What are the linguistic ingredients of your favourite recipes?
If you have ever tried a pudding recipe, you will understand that baking is both an art and a science – with results that can be heavenly ego-boosting or as disastrously deflating as an interrupted soufflé. It all depends on the chemical reaction of your ingredients. And so, a recipe’s lexicon must strike a delicate balance between being instructional enough to impart the science, yet inspiring enough for the artistic juices to flow.
Classic home economics recipes simply share a solution for economical, quick and easy meals. Their ‘Old-fashioned pancake’ recipe might look austere:
- Sift dry ingredients and mix in wet ingredients.
- Pour batter mix onto a heated pan.
- Brown on both sides and serve.
Today’s foody gurus add more than a pinch of pizzazz. Nigella Lawson helpfully suggests: “You can easily cook pancakes by dolloping the batter onto a hot griddle (smooth, not ridged, side) or heavy-based pan.” Nigel Slater paints his pancakes as: “Little clouds of dough to hold a seasonal treat.” Jamie Oliver naturally offers “deliciously simple one-cup pancakes” with the helpful tip: “As long as you use the same cup for measuring both the flour and the milk, you’ll be laughing!”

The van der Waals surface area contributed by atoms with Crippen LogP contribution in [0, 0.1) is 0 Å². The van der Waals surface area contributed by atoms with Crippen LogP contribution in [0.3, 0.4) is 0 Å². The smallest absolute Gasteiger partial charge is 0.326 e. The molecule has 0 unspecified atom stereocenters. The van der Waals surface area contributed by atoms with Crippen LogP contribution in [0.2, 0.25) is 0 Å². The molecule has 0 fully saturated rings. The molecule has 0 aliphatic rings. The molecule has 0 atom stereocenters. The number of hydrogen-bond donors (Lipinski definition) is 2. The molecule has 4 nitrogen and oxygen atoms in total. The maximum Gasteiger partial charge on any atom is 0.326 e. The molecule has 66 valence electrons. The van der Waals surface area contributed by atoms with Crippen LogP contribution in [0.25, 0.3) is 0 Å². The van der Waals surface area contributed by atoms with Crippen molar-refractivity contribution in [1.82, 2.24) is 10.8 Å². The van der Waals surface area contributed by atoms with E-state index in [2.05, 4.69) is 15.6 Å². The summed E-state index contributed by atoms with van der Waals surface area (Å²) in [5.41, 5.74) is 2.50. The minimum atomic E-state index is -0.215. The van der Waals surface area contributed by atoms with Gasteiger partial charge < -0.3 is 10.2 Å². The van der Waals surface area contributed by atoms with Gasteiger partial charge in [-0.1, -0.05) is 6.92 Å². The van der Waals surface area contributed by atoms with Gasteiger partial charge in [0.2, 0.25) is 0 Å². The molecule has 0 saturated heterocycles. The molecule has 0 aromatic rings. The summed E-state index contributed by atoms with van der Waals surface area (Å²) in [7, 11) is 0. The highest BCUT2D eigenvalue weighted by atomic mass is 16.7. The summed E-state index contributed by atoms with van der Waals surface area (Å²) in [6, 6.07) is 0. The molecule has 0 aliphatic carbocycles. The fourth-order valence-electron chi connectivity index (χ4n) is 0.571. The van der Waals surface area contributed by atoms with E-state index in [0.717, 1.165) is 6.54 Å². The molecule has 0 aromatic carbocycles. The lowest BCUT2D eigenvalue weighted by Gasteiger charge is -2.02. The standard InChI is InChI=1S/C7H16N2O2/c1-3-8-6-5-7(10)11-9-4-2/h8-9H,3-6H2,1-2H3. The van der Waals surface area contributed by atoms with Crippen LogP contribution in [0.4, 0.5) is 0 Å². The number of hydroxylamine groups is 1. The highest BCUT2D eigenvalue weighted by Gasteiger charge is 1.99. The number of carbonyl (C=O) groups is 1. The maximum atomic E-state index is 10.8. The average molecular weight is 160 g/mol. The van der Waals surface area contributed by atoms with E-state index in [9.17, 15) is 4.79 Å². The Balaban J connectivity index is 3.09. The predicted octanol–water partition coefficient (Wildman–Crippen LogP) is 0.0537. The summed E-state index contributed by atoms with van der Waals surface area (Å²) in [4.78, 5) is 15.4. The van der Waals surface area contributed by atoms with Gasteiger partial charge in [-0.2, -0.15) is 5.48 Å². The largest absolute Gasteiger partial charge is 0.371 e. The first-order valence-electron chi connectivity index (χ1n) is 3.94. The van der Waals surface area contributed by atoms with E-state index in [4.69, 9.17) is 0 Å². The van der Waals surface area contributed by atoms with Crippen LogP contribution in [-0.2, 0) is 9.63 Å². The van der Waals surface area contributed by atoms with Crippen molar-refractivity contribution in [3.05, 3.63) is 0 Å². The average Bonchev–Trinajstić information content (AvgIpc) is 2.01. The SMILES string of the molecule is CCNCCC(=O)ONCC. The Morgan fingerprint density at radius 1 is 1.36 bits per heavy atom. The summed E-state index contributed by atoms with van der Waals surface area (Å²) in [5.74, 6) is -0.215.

Famously, Nigella “stirs languidly”. She never merely beats – she “blitzes” or “crushes”; she “tumbles” or “lovingly mixes”. She does not place her pancake topping, she “laces” it. It does not surprise me at all to discover that Nigella has a degree in Medieval and modern languages from the University of Oxford. Her language is memorable, enhancing the visual, auditory and olfactory elements – just like the foody snapshots that accompany the recipes.
On the flip side, Delia Smith’s pancake recipe is a 450-word epic, with many helpful hints, including: “If you have any holes in the batter, add a teaspoon of the mixture just to fill them in.” While Mary Berry and Ina Garten are positively adamant in their quests to simplify the process: “If the pancakes are hot when you stack them they will not stick together; there is no need to interleave them with greaseproof paper,” says Mary; and Ina: “Add the wet ingredients to the dry ingredients, and mix until just combined (there may still be small lumps in the batter).”
Which brings us to an important point about the language of a recipe – the tone: detailed instructions can sound stern. Whereas friendly advice and handy hints give us home bakers the scope and confidence to do our own thing, adapt our own ideas or ingredients. So, on Shrove Tuesday, when tradition implores us to use up ingredients before fasting, we can look to our favourite chefs to inspire us with piquant pictures, delicate descriptions and evocative elucidations. But before we can add a new taste sensation to our repertoire – and recommend it to others (surely the sign of an inspirational dish) – first, a recipe must succeed: it has to produce the goods. And that may be more science than art.
Please share some of your favourite recipe descriptions with us.